The Student News Site of Washington International School

International Dateline

The Student News Site of Washington International School

International Dateline

The Student News Site of Washington International School

International Dateline

Sexism in WIS Sports?

WIS girls varsity soccer celebrate a goal. Defender Riley Contee scores for the first time in high school. (Nico Vallada/International Dateline)

For years, many WIS students and parents claim that there is unfair treatment of girls in the athletics department. The main source of controversy stems from the girls’ varsity soccer team. Players’  grievances range from lack of support at games, to time on the field, to dress code. 

The majority of female athletes agree that the school administration and coaches are only partially responsible for the discrimination against girls in sports some of it stems from the student body attitudes as well.  

During WIS  2019 homecoming games, the girls’ game had a barely existent fan base whereas the boys game, just an hour and a half earlier, had the support of much of the school behind them. This disparity was partly due to the scheduling of the games which favored the boys.  

Lulu Moore, a WIS alum and former varsity soccer and basketball player,  points out the underlying sexist mentality in sports that contributes to this inequality, “I think there is going to be sexism, period, in any sport because there is this idea that girls can’t be athletic, which isn’t true” Moore said.  She believes any sexism happening at WIS is not purposeful.  

Story continues below advertisement

Many girls from varsity soccer notice that there is little support for their teams. “No one shows up to our games unless it is extremely convenient. Most of the time, the only people there are our parents,” Ana Diaz-Young, a sophomore on the girls’ varsity soccer team, said.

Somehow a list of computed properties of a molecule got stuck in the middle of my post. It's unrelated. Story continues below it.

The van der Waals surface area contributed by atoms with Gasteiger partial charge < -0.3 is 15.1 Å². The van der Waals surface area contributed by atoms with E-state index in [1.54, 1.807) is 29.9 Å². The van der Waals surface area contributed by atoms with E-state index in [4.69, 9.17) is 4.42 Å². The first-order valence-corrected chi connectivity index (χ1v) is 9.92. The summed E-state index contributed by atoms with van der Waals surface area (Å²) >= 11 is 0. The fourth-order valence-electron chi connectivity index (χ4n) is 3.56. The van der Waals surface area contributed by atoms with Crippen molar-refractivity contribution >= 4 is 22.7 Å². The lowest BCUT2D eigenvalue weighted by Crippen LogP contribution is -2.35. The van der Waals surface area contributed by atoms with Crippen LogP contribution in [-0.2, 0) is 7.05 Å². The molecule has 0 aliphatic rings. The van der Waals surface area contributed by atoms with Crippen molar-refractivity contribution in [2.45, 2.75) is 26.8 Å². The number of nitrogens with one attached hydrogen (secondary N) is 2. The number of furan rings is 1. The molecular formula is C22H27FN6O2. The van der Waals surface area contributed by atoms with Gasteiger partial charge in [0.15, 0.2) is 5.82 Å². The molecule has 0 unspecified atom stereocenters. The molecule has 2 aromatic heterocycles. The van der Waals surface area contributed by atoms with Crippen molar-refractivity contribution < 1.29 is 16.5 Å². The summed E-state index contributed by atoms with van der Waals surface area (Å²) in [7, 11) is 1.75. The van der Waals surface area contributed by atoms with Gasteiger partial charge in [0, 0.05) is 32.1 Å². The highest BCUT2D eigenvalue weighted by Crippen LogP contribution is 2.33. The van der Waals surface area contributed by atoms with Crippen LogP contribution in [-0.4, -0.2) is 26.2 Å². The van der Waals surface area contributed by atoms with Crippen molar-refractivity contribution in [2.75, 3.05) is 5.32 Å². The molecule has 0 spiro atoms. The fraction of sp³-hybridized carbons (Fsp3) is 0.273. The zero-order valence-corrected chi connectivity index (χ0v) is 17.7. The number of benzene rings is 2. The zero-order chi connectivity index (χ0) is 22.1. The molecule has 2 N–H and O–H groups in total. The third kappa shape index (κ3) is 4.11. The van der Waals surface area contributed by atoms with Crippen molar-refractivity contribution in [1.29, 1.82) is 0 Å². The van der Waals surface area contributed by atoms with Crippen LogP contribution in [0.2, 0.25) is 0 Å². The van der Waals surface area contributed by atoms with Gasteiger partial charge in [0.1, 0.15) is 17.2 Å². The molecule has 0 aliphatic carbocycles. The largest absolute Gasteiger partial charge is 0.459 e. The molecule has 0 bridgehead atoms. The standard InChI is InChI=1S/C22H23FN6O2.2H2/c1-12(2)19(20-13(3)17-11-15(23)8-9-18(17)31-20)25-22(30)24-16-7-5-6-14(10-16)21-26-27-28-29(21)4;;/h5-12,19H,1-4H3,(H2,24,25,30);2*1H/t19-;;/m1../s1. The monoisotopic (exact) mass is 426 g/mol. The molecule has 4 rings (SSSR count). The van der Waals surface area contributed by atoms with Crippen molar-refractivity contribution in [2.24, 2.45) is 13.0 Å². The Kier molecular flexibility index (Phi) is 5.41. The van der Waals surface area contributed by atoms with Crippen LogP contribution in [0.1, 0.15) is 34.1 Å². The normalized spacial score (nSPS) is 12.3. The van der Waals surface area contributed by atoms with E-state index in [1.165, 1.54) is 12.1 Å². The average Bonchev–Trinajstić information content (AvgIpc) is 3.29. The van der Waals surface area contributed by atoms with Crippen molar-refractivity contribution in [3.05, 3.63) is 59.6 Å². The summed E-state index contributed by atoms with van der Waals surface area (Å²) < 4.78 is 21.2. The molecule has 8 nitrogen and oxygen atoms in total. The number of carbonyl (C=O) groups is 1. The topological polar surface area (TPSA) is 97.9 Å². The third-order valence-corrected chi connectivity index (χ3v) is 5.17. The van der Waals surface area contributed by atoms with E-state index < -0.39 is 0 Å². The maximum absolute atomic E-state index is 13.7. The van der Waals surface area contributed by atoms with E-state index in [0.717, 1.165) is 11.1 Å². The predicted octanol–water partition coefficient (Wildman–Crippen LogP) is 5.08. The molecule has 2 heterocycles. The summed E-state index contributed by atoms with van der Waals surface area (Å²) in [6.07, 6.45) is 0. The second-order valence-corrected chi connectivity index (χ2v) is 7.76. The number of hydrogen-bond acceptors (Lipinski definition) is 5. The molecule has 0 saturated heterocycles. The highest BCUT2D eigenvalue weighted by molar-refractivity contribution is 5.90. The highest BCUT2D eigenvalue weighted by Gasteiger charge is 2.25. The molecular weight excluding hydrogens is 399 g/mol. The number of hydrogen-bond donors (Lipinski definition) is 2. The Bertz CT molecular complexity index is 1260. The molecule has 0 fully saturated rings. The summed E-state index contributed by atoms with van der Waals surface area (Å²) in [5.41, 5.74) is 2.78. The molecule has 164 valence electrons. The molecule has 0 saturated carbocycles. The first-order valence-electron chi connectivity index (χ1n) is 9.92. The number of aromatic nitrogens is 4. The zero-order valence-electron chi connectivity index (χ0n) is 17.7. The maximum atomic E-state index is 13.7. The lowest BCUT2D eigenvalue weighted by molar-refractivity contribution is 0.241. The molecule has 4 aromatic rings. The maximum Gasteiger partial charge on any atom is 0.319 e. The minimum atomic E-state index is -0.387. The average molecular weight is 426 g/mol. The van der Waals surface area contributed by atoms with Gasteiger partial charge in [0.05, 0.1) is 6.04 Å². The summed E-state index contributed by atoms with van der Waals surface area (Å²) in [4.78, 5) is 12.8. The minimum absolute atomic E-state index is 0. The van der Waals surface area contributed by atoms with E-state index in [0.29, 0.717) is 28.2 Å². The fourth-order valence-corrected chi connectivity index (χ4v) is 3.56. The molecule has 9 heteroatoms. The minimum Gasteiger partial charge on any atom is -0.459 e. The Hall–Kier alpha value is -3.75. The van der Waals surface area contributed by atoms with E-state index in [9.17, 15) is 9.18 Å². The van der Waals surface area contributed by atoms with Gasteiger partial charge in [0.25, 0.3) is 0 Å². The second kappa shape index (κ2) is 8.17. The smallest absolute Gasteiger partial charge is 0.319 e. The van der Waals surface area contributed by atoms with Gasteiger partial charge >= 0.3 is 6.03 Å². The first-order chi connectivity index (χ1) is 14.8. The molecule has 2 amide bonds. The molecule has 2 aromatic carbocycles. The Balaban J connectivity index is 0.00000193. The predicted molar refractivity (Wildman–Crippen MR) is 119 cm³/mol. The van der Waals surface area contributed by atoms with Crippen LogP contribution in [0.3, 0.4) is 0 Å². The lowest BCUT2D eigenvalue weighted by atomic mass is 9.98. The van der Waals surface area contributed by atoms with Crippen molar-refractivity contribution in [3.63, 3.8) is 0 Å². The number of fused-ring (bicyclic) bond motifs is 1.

The girls’ team historically performs extremely well, winning the PVAC four years in a row, yet despite their success, the team is not as widely respected as the boys. 

In early November, the girls played the PVAC semi-final game before the boys played theirs on the same field. The referees pressured the girls to start their game early and possibly cut it short so the boys would have time to play. This trend of prioritizing the boys’ team is not new and has occurred since middle school. Since the referees are not exclusive to WIS, the issue of sexism in sports is likely more widespread within the PVAC than just the WIS  community. 

One of the main concerns from the girls’ teams is that, even during preseason, when the temperatures reach extremely high levels, female athletes are not allowed to practice in sports bras. While it is true that technically the boys are not allowed to practice shirtless, the rule is not severely enforced on them in the same way it is for the girls. Captain of the varsity cross country team Maddy Connolly expressed her grievances stating “we are told that the dress code still applies to athletes, however, it doesn’t seem to be enforced until we ask to run in just sports bras”.. 

Overall, WIS does not openly or purposefully discriminate against girls’ sports, nonetheless, there can be measures taken, with regards to the dress code, scheduling and student support, to make the treatment of athletes more equitable, regardless of their gender. With the current political climate, equality for women in sports, even at the high school level, is becoming essential to the fight for overall gender equality. 

Julia Dell’Ariccia

Leave a Comment
More to Discover

Comments (0)

All International Dateline Picks Reader Picks Sort: Newest

Your email address will not be published. Required fields are marked *